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Under Lock & Key

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[Prison Labor] [Utah]
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Utah prisoner labor

Here at Utah’s plantation they’ve cut jobs that used to pay $60 a month to just $7 a month and thrown out a lot of positions. So one guy does the work of what used to take several. The prison does manufacture houses in their carpentry program, and UCI commisary has convicts making sweats and shorts down in Gunnison, then selling these products back to the U.$ and community. I’ve been out of population for a year now but the above is what I was seeing at that time.

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[Education] [Texas]
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Sharing the Revolutionary Message, Opening Eyes

To my komrades at MIMs, I would like to thank you all, firm and true to our cause members, seeing and making progress with the lumpen and other oppressed groups. I just received your Under Lock & Key March 2009 issue, and I was pleased to read the many different views and struggles around Amerika (prison system) which not only inspire me but allow for me to understand that this octopus of a capitalist system is still at war oppressing people and nations. The revolutionary mindedness that I have built upon since receiving your publications, going on two years strong, has given renewed strength and encouragement not only to me but to all those seekers wanting to be and who are a part of your movement. My highest respects!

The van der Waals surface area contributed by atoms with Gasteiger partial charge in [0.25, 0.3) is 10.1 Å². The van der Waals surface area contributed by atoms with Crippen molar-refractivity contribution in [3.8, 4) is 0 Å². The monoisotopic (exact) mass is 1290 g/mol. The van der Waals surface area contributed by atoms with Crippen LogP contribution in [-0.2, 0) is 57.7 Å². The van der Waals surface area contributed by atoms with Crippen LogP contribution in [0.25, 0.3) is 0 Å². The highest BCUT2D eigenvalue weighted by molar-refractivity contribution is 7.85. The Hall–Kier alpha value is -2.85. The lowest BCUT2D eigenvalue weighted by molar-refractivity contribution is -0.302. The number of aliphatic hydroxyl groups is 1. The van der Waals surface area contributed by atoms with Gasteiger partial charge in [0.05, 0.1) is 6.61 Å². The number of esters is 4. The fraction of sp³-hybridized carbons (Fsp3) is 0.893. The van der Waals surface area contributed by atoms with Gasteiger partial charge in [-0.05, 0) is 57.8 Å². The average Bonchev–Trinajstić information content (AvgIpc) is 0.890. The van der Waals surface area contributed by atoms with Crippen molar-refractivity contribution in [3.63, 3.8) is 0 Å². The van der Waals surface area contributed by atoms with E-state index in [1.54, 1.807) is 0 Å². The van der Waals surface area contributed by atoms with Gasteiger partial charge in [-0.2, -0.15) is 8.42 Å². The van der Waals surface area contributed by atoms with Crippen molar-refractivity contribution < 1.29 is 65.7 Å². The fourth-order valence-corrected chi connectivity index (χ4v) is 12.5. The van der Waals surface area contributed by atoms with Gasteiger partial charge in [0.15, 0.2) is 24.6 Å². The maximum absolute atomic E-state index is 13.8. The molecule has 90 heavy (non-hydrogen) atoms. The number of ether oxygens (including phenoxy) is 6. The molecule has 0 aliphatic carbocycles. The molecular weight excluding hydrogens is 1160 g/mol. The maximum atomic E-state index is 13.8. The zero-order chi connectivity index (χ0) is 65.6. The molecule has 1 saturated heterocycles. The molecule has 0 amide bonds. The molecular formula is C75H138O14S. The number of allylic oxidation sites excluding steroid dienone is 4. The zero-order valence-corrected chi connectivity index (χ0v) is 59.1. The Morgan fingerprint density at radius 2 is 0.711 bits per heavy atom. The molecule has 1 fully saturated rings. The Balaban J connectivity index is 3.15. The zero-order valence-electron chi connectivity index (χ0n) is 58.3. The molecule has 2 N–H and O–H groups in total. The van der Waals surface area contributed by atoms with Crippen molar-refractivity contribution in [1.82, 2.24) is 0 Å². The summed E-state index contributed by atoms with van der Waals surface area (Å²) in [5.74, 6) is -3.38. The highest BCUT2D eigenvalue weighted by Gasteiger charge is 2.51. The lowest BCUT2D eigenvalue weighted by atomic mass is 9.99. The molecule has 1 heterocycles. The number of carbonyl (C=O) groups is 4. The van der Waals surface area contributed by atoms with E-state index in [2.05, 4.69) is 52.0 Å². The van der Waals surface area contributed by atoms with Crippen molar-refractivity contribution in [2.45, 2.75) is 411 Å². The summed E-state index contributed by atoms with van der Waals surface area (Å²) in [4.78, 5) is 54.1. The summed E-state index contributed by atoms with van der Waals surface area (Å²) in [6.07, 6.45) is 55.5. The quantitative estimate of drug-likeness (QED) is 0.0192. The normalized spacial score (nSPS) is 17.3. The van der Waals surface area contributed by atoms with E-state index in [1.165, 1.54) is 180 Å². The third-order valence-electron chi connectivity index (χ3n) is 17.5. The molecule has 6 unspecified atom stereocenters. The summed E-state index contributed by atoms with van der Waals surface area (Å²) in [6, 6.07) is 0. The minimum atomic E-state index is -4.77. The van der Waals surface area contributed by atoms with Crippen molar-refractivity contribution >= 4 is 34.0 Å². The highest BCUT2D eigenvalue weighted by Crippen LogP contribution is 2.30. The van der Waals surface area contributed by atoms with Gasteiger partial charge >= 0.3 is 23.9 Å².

I myself have been reaching to the masses in here and out in the free world trying to maintain unity and strength and by doing so I’ve come to see that so many prisoners who are locked up with me don’t have that kind of support from outside people. So what I have come to do in light of that has been giving your information so that they may find encouragement and mental support through your organizational work.

Not everyone I’ve come across understands the oppression that they face because for some reason they truly believe they are given this life of pain and slavery behind the choices they have come to make. I try my best to express to them that it is the fucked up politics of this government that has us doing these things, and some come to see and understand and others choose to ignore and accept everything that comes their way. Man! It’s crazy how some people think in here.

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[Prison Labor] [Federal Correctional Complex Coleman USP II] [Florida] [ULK Issue 8]
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Federal Prisons and Prison Labor